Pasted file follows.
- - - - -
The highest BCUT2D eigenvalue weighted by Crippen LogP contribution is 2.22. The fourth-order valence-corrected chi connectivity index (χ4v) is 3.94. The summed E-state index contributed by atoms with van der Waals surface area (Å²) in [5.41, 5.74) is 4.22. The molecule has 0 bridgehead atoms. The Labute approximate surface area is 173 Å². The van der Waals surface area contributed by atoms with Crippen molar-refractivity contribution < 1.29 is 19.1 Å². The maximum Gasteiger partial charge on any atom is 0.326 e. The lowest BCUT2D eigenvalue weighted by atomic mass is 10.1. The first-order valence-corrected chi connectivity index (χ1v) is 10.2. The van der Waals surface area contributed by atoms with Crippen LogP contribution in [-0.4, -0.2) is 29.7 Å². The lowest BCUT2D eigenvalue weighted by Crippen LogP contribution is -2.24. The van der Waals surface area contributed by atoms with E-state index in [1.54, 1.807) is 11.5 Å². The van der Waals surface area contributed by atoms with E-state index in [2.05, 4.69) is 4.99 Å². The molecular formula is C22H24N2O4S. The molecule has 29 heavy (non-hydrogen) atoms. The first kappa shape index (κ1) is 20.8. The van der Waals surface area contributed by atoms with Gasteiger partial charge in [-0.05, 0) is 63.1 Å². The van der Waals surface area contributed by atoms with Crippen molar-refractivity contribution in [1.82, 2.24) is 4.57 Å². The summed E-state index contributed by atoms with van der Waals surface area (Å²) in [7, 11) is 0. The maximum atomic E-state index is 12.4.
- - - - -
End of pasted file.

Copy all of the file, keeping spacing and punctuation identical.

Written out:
The highest BCUT2D eigenvalue weighted by Crippen LogP contribution is 2.22. The fourth-order valence-corrected chi connectivity index (χ4v) is 3.94. The summed E-state index contributed by atoms with van der Waals surface area (Å²) in [5.41, 5.74) is 4.22. The molecule has 0 bridgehead atoms. The Labute approximate surface area is 173 Å². The van der Waals surface area contributed by atoms with Crippen molar-refractivity contribution < 1.29 is 19.1 Å². The maximum Gasteiger partial charge on any atom is 0.326 e. The lowest BCUT2D eigenvalue weighted by atomic mass is 10.1. The first-order valence-corrected chi connectivity index (χ1v) is 10.2. The van der Waals surface area contributed by atoms with Crippen LogP contribution in [-0.4, -0.2) is 29.7 Å². The lowest BCUT2D eigenvalue weighted by Crippen LogP contribution is -2.24. The van der Waals surface area contributed by atoms with E-state index in [1.54, 1.807) is 11.5 Å². The van der Waals surface area contributed by atoms with E-state index in [2.05, 4.69) is 4.99 Å². The molecular formula is C22H24N2O4S. The molecule has 29 heavy (non-hydrogen) atoms. The first kappa shape index (κ1) is 20.8. The van der Waals surface area contributed by atoms with Gasteiger partial charge in [-0.05, 0) is 63.1 Å². The van der Waals surface area contributed by atoms with Crippen molar-refractivity contribution in [1.82, 2.24) is 4.57 Å². The summed E-state index contributed by atoms with van der Waals surface area (Å²) in [7, 11) is 0. The maximum atomic E-state index is 12.4.